Poor wine. Every day, it wakes up and checks itself out in the mirror, then presents itself to us drinkers with no ambition other than to bring pleasure and relaxation, perhaps a little bit of intellectual intrigue, into our lives.
And in return, what do we say to our wine?
You’d be so much nicer, if you didn’t have any flaws.
Perfection is unreal
A wine flaw is a deviation from the expected, which comes from the winemaking process. Brettanomyces, for example, is an ambient yeast that produces aromas that brewers love in beer, but conventional winemakers hate when it appears in wine. Volatile acidity is caused by bacteria that produce acetic acid, which gives vinegar its characteristic smell. It’s also found in top Italian wine. Mousiness is a microbiological spoilage coming from a whole bunch of compounds that can make the final wine smell like caged mice.
Why is it that we demand our wine be totally free of flaws, when nothing in nature is without imperfections? Lately, when I hear people obsess over flaws like Brettanomyces, volatile acidity, ethyl acetate, or mouse taint, I picture myself as a 14-year-old, alone in my bedroom, paging through a glossy magazine and wondering why I couldn’t look more like the actresses whose dieting regimes were published alongside photos of their bony thighs.
As a natural wine drinker and maker, I am calling for a new way of thinking about flaws. Any winemaker at the start of their career is terrified of putting out a bottling that might have flaws. From the moment grapes are harvested, every possible thing is done to avoid the appearance of flaws: constantly sniffing the fermenting grapes to detect any trace of volatile acidity or ethyl acetate and its scent of rotten apples; punch downs are performed daily on the cap that forms atop fermenting grapes to ensure that neither of these two nasty compounds appear. The pressed juice is generally protected from oxygen to prevent oxidized flavors. But sometimes, these measures are not enough. And other times, the winemaker does everything right, and the wine gets mouse taint anyway.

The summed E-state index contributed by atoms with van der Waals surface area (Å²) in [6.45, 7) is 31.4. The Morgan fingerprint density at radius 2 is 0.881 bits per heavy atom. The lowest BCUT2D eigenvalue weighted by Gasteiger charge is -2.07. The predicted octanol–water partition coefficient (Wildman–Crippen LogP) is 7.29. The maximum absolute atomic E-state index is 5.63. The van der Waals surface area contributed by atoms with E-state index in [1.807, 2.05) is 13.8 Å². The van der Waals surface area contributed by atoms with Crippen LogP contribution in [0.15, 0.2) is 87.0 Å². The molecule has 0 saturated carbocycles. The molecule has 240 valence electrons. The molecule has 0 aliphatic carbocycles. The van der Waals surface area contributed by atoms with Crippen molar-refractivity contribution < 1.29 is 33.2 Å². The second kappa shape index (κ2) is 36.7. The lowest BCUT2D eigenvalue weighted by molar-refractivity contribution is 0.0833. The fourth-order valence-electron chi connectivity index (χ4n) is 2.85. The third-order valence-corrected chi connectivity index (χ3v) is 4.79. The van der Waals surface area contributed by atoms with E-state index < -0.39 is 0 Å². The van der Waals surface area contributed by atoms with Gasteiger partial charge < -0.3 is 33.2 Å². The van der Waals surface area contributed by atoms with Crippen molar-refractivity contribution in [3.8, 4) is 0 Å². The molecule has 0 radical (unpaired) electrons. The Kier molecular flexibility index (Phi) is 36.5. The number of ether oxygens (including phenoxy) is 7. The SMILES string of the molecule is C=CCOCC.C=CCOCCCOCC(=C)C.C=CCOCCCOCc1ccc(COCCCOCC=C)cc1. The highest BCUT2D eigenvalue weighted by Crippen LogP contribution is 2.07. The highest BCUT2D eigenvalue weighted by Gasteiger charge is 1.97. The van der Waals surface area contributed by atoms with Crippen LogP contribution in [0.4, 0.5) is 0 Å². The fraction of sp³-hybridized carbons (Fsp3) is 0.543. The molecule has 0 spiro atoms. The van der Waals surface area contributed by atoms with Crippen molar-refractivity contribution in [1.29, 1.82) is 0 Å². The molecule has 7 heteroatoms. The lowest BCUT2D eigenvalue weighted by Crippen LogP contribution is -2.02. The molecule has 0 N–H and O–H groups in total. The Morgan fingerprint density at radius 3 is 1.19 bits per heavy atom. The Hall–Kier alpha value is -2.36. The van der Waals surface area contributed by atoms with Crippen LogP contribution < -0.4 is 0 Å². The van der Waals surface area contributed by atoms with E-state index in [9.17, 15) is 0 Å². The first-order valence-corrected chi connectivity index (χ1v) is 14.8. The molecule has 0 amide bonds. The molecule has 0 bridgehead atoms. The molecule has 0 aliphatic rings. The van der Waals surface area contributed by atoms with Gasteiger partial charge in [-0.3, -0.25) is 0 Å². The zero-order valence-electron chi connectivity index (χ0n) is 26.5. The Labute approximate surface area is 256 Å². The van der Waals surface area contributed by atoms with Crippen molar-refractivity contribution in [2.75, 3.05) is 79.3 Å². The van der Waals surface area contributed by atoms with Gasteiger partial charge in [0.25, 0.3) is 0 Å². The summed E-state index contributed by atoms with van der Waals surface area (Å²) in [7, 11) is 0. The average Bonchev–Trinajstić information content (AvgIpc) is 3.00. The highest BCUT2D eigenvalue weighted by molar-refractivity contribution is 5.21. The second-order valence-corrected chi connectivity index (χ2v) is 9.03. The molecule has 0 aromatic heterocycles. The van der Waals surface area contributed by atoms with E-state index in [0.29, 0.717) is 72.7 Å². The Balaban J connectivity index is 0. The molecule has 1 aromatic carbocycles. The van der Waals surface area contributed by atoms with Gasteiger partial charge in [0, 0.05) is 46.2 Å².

Maybe you’re thinking, why should I spend my hard-earned money on a flawed wine? But imagine a young winemaker on her first vintage. She’s borrowing equipment, harvesting grapes for her wine at the break of dawn, before going to her part-time job managing a restaurant. One of her ferments goes slightly awry during vintage, and suddenly begins smelling of nail polish remover — ethyl acetate has crept in.
Petrified of releasing a flawed wine on the market, this novice winemaker adds sulfites in desperation, hoping that it might correct the situation. It won’t, but she’s trying anything she can. Maybe she adds other things: some citric acid to give the impression of brightness, or perhaps some tannin product to balance out fruitiness or hide unwelcome flavors. A bit of Botox, to fix things up. Maybe there were no flaws at all, but the winemaker has heard that it’s safer to add sulfites and a bit of this-and-that just to be sure the wine will turn out OK. The end result is a doctored beverage that might taste relatively all right — and looks perfect in that airbrushed way models often do — but which is lacking in originality and singularity. As well, the result is a winemaker who lacks the confidence to experiment or to let a wine run its course without interfering.